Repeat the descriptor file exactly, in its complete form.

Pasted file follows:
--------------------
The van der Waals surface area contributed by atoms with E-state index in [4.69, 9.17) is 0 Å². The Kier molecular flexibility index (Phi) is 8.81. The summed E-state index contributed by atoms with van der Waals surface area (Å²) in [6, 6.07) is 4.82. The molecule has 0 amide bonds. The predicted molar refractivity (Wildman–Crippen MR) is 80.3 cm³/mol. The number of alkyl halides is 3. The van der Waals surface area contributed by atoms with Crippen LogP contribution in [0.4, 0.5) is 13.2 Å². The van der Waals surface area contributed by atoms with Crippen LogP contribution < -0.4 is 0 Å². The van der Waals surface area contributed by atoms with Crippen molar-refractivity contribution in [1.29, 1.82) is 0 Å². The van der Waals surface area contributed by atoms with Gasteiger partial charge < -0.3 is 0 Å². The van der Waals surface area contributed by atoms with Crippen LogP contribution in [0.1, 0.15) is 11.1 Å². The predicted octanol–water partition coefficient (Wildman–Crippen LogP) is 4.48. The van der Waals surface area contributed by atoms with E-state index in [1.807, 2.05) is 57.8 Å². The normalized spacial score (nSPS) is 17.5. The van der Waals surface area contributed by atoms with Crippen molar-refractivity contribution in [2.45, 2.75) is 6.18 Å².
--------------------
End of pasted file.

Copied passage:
The van der Waals surface area contributed by atoms with E-state index in [4.69, 9.17) is 0 Å². The Kier molecular flexibility index (Phi) is 8.81. The summed E-state index contributed by atoms with van der Waals surface area (Å²) in [6, 6.07) is 4.82. The molecule has 0 amide bonds. The predicted molar refractivity (Wildman–Crippen MR) is 80.3 cm³/mol. The number of alkyl halides is 3. The van der Waals surface area contributed by atoms with Crippen LogP contribution in [0.4, 0.5) is 13.2 Å². The van der Waals surface area contributed by atoms with Crippen LogP contribution < -0.4 is 0 Å². The van der Waals surface area contributed by atoms with Crippen molar-refractivity contribution in [1.29, 1.82) is 0 Å². The van der Waals surface area contributed by atoms with Gasteiger partial charge < -0.3 is 0 Å². The van der Waals surface area contributed by atoms with Crippen LogP contribution in [0.1, 0.15) is 11.1 Å². The predicted octanol–water partition coefficient (Wildman–Crippen LogP) is 4.48. The van der Waals surface area contributed by atoms with E-state index in [1.807, 2.05) is 57.8 Å². The normalized spacial score (nSPS) is 17.5. The van der Waals surface area contributed by atoms with Crippen molar-refractivity contribution in [2.45, 2.75) is 6.18 Å².